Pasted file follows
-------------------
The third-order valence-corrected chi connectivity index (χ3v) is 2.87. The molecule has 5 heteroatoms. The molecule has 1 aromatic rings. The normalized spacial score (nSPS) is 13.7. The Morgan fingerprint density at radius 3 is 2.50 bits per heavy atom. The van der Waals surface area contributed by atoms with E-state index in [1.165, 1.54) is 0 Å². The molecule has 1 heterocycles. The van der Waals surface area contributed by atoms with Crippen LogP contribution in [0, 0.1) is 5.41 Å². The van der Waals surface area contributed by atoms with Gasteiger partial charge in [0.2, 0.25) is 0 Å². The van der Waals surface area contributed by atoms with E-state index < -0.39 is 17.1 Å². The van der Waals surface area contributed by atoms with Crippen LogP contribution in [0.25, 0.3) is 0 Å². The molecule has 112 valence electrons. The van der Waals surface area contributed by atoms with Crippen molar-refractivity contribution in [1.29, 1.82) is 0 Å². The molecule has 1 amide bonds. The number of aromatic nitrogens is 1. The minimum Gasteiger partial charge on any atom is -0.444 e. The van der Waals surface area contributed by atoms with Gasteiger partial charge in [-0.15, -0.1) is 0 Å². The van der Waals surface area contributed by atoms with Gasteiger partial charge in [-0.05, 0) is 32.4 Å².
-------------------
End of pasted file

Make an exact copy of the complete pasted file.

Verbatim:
The third-order valence-corrected chi connectivity index (χ3v) is 2.87. The molecule has 5 heteroatoms. The molecule has 1 aromatic rings. The normalized spacial score (nSPS) is 13.7. The Morgan fingerprint density at radius 3 is 2.50 bits per heavy atom. The van der Waals surface area contributed by atoms with E-state index in [1.165, 1.54) is 0 Å². The molecule has 1 heterocycles. The van der Waals surface area contributed by atoms with Crippen LogP contribution in [0, 0.1) is 5.41 Å². The van der Waals surface area contributed by atoms with Gasteiger partial charge in [0.2, 0.25) is 0 Å². The van der Waals surface area contributed by atoms with E-state index < -0.39 is 17.1 Å². The van der Waals surface area contributed by atoms with Crippen LogP contribution in [0.25, 0.3) is 0 Å². The molecule has 112 valence electrons. The van der Waals surface area contributed by atoms with Crippen molar-refractivity contribution in [1.29, 1.82) is 0 Å². The molecule has 1 amide bonds. The number of aromatic nitrogens is 1. The minimum Gasteiger partial charge on any atom is -0.444 e. The van der Waals surface area contributed by atoms with Gasteiger partial charge in [-0.15, -0.1) is 0 Å². The van der Waals surface area contributed by atoms with Gasteiger partial charge in [-0.05, 0) is 32.4 Å².